Archive

18 Jan - 23 March 2008 - Chinese Arts Centre, Manchester UK

 
 


Death by a Thousand Cuts (solo show)

Exhibition Talk/Preview 24 January 2008
Talk 5.30pm Preview 6pm – 7.30pm

Gordon Cheung’s first solo exhibition at Chinese Arts Centre, Death by a Thousand Cuts, sees the artist continuing his interrogation of power structures and belief systems, and our obedience to them. Cheung’s paintings capture the hallucinations between the virtual and actual realities of a globalised world oscillating between Utopia and Dystopia. Spray paint, oil, acrylics, pastels, stock listings and ink collide in his works to form epic techno-sublime vistas.

Featuring newly commissioned works, Death by a Thousand Cuts responds to the rise of China as potentially the next superpower, its affect on the world order and how their socialism is mutating into socialist capitalism. Cheung captures a sense of these issues and formulates his response by working with Chinese propaganda and acrobatic images converged with ideas of zombie horror B movies.

The exhibition title is a dark playful reference to the cut/paste techniques Cheung employs to create his post-apocalyptic landscapes. The title also references ‘slow slicing’ or língchí, a form of execution used in China from roughly 900 AD to its abolition in 1905. A torturous practice, the method of execution has become a fixture in the image of China among some Westerners. Some modern writers suggest that exaggerated retellings of língchí have led to it becoming known as the sensationalistic ‘death by a thousand cuts’ and betray mistranslation, cultural differences, racism and other factors. Nowadays the phrase is used metaphorically to describe the gradual or incremental destruction of something, such as an institution, program or policy by repeated minor attacks or in business management to describe a product or idea that is damaged or destroyed by too many minor changes.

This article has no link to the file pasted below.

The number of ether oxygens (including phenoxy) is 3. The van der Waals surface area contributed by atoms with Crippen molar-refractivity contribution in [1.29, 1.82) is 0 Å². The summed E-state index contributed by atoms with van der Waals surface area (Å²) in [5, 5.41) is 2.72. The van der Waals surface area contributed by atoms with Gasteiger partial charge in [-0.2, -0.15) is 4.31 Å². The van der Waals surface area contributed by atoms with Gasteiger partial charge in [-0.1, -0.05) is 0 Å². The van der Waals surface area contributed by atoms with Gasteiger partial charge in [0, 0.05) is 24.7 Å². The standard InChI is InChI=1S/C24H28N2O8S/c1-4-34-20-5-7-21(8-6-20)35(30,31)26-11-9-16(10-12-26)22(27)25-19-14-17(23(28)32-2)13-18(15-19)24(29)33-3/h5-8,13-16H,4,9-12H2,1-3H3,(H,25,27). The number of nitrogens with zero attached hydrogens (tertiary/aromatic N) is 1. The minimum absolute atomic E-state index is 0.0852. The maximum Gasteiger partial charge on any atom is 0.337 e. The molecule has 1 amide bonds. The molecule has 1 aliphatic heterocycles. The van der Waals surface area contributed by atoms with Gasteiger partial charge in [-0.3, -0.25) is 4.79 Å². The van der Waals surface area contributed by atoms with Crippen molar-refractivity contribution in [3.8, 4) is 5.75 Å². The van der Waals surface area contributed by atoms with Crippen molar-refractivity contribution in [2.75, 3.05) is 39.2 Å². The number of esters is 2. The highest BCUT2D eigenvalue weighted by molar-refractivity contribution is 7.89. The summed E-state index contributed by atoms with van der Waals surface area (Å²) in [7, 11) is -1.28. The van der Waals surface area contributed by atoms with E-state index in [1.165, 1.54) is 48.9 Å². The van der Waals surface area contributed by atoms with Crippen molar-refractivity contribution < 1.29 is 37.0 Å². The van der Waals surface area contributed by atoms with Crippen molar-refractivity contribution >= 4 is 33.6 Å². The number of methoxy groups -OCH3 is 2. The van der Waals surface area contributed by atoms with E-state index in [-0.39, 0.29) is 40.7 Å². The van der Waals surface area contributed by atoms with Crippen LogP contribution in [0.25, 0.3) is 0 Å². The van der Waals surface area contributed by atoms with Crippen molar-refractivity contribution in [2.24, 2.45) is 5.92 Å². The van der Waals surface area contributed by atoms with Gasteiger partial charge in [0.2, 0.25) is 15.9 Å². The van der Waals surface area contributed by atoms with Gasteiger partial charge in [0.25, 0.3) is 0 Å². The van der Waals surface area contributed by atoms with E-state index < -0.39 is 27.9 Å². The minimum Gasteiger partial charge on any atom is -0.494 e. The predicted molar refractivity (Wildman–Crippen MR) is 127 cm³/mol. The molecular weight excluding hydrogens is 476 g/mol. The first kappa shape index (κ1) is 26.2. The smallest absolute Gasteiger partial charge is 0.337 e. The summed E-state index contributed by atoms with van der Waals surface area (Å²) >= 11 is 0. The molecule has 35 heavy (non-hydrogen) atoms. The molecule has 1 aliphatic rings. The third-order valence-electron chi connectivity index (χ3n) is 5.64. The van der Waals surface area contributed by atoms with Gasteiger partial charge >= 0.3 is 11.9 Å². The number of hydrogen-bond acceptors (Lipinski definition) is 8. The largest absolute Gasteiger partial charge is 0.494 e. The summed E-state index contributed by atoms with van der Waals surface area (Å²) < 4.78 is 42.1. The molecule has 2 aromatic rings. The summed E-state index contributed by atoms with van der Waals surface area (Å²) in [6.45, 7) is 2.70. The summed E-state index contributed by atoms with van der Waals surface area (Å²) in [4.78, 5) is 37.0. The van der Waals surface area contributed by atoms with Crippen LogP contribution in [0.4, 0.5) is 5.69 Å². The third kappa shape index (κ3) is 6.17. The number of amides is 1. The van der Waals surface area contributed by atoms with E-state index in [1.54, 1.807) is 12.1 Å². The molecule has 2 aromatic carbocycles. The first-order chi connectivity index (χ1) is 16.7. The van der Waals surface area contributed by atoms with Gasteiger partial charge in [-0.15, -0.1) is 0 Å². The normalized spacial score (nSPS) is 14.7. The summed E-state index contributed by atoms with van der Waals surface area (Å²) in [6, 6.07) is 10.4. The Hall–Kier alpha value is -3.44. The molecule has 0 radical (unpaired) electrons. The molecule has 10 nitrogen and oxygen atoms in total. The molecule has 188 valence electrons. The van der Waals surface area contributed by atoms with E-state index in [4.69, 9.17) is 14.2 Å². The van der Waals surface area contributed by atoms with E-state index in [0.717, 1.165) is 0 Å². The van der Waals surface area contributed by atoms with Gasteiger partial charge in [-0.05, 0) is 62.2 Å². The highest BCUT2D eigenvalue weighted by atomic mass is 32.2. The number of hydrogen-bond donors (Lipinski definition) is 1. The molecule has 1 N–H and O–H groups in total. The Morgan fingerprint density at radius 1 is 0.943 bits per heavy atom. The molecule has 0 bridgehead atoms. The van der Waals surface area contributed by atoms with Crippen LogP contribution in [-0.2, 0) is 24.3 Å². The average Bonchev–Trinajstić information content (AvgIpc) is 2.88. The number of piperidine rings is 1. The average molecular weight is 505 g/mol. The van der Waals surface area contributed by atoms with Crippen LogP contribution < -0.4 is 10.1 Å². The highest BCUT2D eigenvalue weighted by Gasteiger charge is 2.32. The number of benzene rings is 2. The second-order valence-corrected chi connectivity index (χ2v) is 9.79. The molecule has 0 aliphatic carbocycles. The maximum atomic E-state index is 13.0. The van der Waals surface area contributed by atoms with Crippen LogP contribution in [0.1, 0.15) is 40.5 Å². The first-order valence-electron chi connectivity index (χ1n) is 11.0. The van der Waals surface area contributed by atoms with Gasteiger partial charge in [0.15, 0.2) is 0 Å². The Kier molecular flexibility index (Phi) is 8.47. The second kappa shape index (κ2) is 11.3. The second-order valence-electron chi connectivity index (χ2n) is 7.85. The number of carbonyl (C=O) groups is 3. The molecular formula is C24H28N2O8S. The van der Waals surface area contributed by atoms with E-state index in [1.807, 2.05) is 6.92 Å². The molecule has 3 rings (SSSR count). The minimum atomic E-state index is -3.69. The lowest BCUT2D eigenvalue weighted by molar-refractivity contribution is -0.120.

Gordon Cheung lives and works in London. He graduated from Royal College of Art in 2001 and since then has exhibited nationally and internationally. Cheung was the second artist to take part in Chinese Arts Centre’s Breathe artist residency programme in 2004 and was the first British born Chinese artist to be included in the largest and most ambitious survey of recent developments in UK art, The British Art Show 6 and The John Moores Painting 24. In 2007 he was commissioned for a Laing Art Solo Award (Selected by Susan May), Laing Art Gallery, UK, a solo show at the Aspex gallery, UK called The 1000 Yard Stare and God is on Our Side, Unosunove Gallery, Rome. At the same time as this solo show at Chinese Arts Centre he will be having a solo show called ‘The Fall of the Rebel Angels’ at Alan Cristea Gallery, London.

For email interviews, images and further information on Chinese Arts Centre, please contact Alyson Doocey at Chinese Arts Centre on:

+44 (0) 161 832 7271
marketing@chinese-arts-centre.org
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Chinese Arts Centre
Market Buildings
Thomas Street
Manchester, M4 1EU

Mon-Sat 10am – 5pm and Sun 11am-4pm

Notes for editors
Chinese Arts Centre was established in 1986 and acts as the national agency to promote, commission and exhibit Chinese artists. Following on from a £2.5 million Lottery grant it opened it's new Centre in November 2003 and received a RIBA award for architecture and was a finalist for the accessible building of the year in 2004. In 2006 Chinese Arts Centre was proud to receive a Pearl Award for Creative Excellence. During 2007 Chinese Arts Centre celebrated its 21st Anniversary.

©Chinese Arts Centre 2007 Confidential Established in 1986

 

 

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